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The world has already ended: you just haven’t noticed yet

The UK Chancellor of the Exchequer, Rishi Sunak, is generally thought to have had a good crisis. He was quick to offer state aid to furloughed employees and to extend welfare to the newly unemployed, though the significant “gig economy” in the UK, numbering millions of self-employed people, was largely overlooked.


His latest economic stimulus removes temporarily the tax people pay when they buy and sell homes. He has also offered government discounts to people eating out in August. The total cost, adding around GBP 30 Bn to national debt, will be recovered later on through higher income taxes and consumption taxes. So this generosity is only a loan, minus the costs of administering and recovering it. As services make up such a large part of the UK economy, the correct political tactic is to get services moving again. This policy has been replicated around the world. But this policy shows a total lack of imagination and demonstrates that the politicians have their heads stuck in the sand when it comes to recognising that we can’t go

back to normal.


Survey after survey from around the world has shown that people have not missed travelling by car, train, bus, ship or plane as much as they thought they might. Once the spell of marketing was broken, many people found that the slower pace of life enforced by Coronavirus was preferable. The fall in the sale of passenger vehicles, certain consumer goods, fashion textiles and non-essential foods (barring alcohol) in supermarkets has been noted around the world. What is increasingly obvious is the growing sentiment among consumers that they won’t be taken in by the marketing any more. Western consumers had already seemed to reach a sort of consumerist ennui – how many white goods and flat screen TVs can one own?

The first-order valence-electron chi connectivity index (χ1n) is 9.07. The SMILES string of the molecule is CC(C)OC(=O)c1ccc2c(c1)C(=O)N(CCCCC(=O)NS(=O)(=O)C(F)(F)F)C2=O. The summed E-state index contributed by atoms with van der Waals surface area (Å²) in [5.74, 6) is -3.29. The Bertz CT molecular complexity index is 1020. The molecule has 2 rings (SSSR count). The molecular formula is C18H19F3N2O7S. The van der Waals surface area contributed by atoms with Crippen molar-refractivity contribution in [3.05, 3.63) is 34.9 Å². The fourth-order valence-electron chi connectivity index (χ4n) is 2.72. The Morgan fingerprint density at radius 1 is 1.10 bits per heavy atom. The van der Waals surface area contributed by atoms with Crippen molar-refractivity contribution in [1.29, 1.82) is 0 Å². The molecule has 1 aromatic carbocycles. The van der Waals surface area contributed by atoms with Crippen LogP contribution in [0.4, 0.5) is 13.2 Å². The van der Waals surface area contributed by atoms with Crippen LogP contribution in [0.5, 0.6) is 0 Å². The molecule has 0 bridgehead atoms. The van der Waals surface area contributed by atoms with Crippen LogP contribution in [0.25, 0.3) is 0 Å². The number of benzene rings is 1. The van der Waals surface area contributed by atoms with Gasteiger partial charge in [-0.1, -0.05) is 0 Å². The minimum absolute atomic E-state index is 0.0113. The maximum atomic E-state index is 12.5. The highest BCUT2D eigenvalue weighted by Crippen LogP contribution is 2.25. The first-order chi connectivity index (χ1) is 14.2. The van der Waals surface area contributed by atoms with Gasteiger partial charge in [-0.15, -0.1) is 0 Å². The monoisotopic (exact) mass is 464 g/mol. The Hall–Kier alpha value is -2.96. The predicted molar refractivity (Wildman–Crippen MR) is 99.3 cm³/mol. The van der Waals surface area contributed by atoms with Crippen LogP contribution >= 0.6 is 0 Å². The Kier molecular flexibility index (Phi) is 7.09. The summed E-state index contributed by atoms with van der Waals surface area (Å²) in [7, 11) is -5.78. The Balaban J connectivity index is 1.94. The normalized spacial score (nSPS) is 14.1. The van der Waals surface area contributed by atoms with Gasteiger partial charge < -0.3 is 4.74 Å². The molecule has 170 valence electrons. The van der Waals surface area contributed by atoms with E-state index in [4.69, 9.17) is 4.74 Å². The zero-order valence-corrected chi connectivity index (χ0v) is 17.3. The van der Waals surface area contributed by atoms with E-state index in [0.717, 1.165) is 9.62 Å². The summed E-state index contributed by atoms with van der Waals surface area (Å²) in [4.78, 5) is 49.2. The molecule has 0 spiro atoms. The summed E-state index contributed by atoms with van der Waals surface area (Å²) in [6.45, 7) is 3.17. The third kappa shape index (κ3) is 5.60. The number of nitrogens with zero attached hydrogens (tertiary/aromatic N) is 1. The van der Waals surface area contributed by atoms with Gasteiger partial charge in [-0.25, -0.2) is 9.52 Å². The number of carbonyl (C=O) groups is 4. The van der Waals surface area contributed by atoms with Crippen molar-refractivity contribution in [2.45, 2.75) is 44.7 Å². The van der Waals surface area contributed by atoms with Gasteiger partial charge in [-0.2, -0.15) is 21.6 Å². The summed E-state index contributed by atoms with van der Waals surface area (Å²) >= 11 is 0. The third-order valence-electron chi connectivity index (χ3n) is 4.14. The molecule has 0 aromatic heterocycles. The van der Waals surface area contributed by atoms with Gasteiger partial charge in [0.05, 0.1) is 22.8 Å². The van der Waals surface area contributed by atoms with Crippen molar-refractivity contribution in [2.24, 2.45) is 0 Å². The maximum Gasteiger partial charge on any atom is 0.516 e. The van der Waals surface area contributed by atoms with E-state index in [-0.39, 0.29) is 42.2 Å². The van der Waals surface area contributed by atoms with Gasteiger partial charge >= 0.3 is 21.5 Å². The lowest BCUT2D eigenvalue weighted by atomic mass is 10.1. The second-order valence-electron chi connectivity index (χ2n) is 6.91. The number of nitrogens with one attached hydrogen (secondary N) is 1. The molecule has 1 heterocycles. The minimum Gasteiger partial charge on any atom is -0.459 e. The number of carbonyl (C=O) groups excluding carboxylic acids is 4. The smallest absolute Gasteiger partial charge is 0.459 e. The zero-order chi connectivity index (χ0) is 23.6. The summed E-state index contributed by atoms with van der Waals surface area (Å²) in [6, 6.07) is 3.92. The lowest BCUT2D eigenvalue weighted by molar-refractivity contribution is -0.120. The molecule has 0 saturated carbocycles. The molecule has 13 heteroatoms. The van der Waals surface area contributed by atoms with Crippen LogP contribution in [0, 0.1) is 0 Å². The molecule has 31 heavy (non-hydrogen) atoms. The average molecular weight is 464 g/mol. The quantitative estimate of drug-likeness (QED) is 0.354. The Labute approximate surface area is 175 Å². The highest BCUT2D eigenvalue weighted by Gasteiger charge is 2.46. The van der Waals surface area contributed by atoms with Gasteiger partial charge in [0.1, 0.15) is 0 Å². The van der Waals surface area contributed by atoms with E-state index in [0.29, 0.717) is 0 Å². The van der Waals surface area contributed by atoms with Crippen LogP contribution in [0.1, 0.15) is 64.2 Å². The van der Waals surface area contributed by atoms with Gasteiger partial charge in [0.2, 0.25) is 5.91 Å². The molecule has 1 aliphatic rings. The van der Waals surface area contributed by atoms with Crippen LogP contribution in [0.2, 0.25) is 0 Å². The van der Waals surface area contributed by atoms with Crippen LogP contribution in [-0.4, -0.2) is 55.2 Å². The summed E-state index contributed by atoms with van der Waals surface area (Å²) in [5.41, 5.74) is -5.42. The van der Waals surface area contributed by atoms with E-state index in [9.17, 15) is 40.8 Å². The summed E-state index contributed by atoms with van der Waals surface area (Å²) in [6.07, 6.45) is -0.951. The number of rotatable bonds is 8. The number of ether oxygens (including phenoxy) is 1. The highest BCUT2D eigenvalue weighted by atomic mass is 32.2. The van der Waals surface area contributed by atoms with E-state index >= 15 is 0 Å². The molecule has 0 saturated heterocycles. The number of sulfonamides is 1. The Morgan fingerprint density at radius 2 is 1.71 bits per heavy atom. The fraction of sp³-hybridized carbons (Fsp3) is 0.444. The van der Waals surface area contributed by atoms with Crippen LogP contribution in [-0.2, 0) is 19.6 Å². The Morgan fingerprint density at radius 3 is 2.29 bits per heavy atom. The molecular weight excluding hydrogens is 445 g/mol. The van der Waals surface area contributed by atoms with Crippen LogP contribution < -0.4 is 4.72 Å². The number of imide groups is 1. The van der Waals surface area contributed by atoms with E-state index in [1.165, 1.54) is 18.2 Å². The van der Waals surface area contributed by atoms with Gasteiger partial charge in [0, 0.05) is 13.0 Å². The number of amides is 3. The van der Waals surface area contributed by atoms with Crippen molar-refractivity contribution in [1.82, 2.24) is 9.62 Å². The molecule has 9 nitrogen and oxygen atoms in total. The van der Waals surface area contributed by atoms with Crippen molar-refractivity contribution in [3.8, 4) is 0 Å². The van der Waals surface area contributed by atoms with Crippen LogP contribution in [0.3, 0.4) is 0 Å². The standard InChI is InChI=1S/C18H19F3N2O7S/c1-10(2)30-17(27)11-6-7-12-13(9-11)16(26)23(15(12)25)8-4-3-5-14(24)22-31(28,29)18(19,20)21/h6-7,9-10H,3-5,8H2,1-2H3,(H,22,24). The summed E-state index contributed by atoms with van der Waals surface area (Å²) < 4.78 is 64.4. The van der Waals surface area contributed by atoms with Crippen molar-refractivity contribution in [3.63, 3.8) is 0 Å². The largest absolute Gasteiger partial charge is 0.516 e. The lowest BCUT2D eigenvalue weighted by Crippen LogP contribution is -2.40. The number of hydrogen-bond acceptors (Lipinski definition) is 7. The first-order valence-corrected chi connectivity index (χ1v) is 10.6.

Surveys also show that many people have found working from home to be as productive as working in an office. Many employers agree. Some employers have missed certain staff so little that they have fired them or replaced them with algorithms. Essentially anyone who previously commuted to an office building to sit in front of a screen should now have the option of working from home (or the nearby coffee shop, or library, or wherever) at least some of the time. Even the transport authorities are discouraging people from travelling. I received an email today from Transport for London (which runs the London bus and rail network) entitled “plan your walking journey.”


The consensus view is that the reduction in global oil demand is expected to last until well into 2021. Reduced demand for transport fuels combined with slower economic growth caused oil companies to slash jobs, cut dividends, unwind investment and throw out their assumptions about the rate at which the global economy will decarbonise. Several of the Big Oil companies have committed to emission reductions as well as accepting that peak oil demand is withing the planning horizon.